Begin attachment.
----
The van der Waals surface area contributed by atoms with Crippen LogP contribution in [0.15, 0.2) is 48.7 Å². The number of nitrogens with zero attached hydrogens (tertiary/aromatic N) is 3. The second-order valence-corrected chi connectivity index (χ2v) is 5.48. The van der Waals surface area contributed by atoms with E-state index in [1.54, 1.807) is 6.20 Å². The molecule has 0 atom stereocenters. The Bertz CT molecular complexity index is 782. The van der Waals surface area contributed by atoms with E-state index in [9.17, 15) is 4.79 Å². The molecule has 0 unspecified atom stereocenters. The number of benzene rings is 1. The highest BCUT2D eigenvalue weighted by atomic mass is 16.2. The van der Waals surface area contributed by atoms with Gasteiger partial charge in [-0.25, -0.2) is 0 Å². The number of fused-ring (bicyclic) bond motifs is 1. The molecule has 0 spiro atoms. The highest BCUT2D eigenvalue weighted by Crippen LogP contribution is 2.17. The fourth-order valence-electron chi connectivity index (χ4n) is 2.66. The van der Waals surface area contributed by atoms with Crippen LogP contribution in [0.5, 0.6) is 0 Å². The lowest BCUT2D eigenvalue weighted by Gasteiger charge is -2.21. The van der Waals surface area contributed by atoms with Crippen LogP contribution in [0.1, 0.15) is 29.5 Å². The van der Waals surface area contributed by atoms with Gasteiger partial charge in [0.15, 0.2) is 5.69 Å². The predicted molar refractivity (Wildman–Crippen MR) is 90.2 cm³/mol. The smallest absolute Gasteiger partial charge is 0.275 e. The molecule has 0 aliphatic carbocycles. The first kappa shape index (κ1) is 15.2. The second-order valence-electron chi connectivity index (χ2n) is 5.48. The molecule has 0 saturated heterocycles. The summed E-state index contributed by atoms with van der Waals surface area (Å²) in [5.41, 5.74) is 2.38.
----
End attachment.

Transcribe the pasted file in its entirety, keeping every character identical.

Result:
The van der Waals surface area contributed by atoms with Crippen LogP contribution in [0.15, 0.2) is 48.7 Å². The number of nitrogens with zero attached hydrogens (tertiary/aromatic N) is 3. The second-order valence-corrected chi connectivity index (χ2v) is 5.48. The van der Waals surface area contributed by atoms with E-state index in [1.54, 1.807) is 6.20 Å². The molecule has 0 atom stereocenters. The Bertz CT molecular complexity index is 782. The van der Waals surface area contributed by atoms with E-state index in [9.17, 15) is 4.79 Å². The molecule has 0 unspecified atom stereocenters. The number of benzene rings is 1. The highest BCUT2D eigenvalue weighted by atomic mass is 16.2. The van der Waals surface area contributed by atoms with Gasteiger partial charge in [-0.25, -0.2) is 0 Å². The number of fused-ring (bicyclic) bond motifs is 1. The molecule has 0 spiro atoms. The highest BCUT2D eigenvalue weighted by Crippen LogP contribution is 2.17. The fourth-order valence-electron chi connectivity index (χ4n) is 2.66. The van der Waals surface area contributed by atoms with Crippen LogP contribution in [0.5, 0.6) is 0 Å². The lowest BCUT2D eigenvalue weighted by Gasteiger charge is -2.21. The van der Waals surface area contributed by atoms with Crippen LogP contribution in [0.1, 0.15) is 29.5 Å². The van der Waals surface area contributed by atoms with Gasteiger partial charge in [0.15, 0.2) is 5.69 Å². The predicted molar refractivity (Wildman–Crippen MR) is 90.2 cm³/mol. The smallest absolute Gasteiger partial charge is 0.275 e. The molecule has 0 aliphatic carbocycles. The first kappa shape index (κ1) is 15.2. The second-order valence-electron chi connectivity index (χ2n) is 5.48. The molecule has 0 saturated heterocycles. The summed E-state index contributed by atoms with van der Waals surface area (Å²) in [5.41, 5.74) is 2.38.